How do we tackle science’s diversity problem?
Type in ‘is science elitist?’ into google and you’re immediately faced with a plethora of articles stating that “yes it is and so it should be”, promoting the idea of a meritocracy where only the brightest, most gifted brains rise to the top.
In part I agree. Science is a challenging and dynamic field that requires a certain level of intellect and resilience to be any good at it. But to think of science as a pure meritocracy is naïve at best. It ignores the social barriers that many face because of their gender, class or ethnicity.
The lack of women in science has received widespread media coverage and has prompted a rise in initiatives such as WiSET, ScienceGrrl and Athena SWAN. Despite their tireless work to encourage more women to take up science, this ‘one size fits all’ approach has proven to be ineffective at reaching a large number of young girls who feel completely removed from the scientific community.
Many women argue that a lack of female role models is to blame. Although most children can see beyond the crazy-haired, white-coated image of a scientist, they still only recognise a very small number of ‘famous scientists’ who are overwhelmingly white men – Einstein, Brian Cox and David Attenborough.
So do we need more female scientists in high powered positions or on the TV?
The Institute for Public Policy Research has warned that we must be cautious of regarding the increased presence of “women-on-the-board” as a marker of equality: “These measures create only the semblance of progress, leaving in place the political, economic and cultural inequalities that affect working-class, disabled and ethnic minority women most profoundly.”
Initiatives such as these run the risk of tackling inequality from a one dimensional perspective that would encourage a steady stream of women from affluent homes, effectively replacing one stereotype with another.
If we are to solve the problem then we must take a more nuanced approach to understand how gender interacts with ethnicity and class disadvantage to hold some back while others excel.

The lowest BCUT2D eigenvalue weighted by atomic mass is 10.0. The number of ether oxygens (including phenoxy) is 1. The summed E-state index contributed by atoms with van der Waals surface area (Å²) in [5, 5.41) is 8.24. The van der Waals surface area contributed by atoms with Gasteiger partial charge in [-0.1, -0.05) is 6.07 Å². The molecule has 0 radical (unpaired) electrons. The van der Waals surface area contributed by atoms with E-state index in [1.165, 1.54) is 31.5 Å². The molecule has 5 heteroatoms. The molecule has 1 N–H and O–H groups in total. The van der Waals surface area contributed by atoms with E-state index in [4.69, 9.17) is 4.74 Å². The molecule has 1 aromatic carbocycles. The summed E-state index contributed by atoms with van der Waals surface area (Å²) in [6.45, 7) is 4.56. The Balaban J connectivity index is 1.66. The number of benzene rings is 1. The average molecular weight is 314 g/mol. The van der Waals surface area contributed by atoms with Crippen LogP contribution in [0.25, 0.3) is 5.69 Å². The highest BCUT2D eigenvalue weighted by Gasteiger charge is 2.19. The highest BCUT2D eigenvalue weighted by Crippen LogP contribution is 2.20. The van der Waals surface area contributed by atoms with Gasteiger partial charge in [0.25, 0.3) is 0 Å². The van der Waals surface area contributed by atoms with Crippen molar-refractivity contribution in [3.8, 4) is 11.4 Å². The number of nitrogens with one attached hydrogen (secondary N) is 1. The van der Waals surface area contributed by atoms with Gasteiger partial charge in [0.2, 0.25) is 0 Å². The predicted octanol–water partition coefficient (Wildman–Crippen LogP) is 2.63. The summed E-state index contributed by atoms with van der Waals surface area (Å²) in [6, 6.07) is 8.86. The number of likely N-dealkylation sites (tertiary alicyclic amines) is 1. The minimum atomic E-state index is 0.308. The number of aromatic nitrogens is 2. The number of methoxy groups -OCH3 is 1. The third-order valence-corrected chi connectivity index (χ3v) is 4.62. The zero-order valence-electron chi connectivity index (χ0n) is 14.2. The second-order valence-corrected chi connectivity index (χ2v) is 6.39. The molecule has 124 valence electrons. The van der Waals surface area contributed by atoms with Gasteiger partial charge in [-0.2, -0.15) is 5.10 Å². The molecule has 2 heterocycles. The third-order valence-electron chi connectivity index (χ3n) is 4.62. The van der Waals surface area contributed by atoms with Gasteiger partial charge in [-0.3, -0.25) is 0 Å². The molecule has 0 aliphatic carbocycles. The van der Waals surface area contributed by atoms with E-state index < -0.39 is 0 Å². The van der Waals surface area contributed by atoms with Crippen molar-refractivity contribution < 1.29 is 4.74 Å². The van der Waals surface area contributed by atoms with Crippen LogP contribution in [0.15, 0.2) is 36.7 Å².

Those holding scientific aspirations are disproportionately likely to come from middle-class and white or south-Asian backgrounds, a 2014 report by CaSE has found. However, with regards to science education, it is white, working-class boys that perform the worst, closely followed by those from black Caribbean backgrounds. The gap between the white, working-classes and their less-deprived white peers is the largest of any other ethnic group. So perhaps the lack of diversity in science is more of a class issue?
A 2013 report by ASPIRES has demonstrated that for children from disadvantaged backgrounds, there is a disconnect between interest and aspirations, with research showing that even those who enjoy science and do well can decide from an early age that science is ‘not for me’. Surprisingly, the report also concludes that showing alternative images of scientists (women, ethnic minorities) does little to change their minds.
The problem is ‘science capital’ or a lack thereof. The choice to study science is strongly influenced by emotional, identity-based and cultural factors. If you come from a socially and economically deprived background, you are unlikely to know anybody who works in science or even engages with the scientific community.
Science education often presents a narrow view of what it means to be a scientist and what careers are available. This lack of knowledge about the breadth of science careers has a detrimental effect on young people’s aspirations, particularly those who cannot access this information elsewhere.
We need to show young people that there is no stereotypical STEM job; that it’s not all lab coats and pipettes. There are hundreds of paths you could take and you can do so even if you aren’t the smartest or wealthiest kid in your class. Alternative and more diverse post-16 routes into science e.g. apprenticeships and applied qualifications could help to bridge the gap.
While I admire the work of these ‘women in science’ initiatives, helping one group into science should not mean we ignore the needs of another. A shared policy commitment to ‘science for all’ could help attract more diverse talent to STEM to help fulfil its national economic remit. Public outreach and science communication in disadvantaged schools are an important way to break down these social barriers into science, providing ‘science capital’ to those who need it most.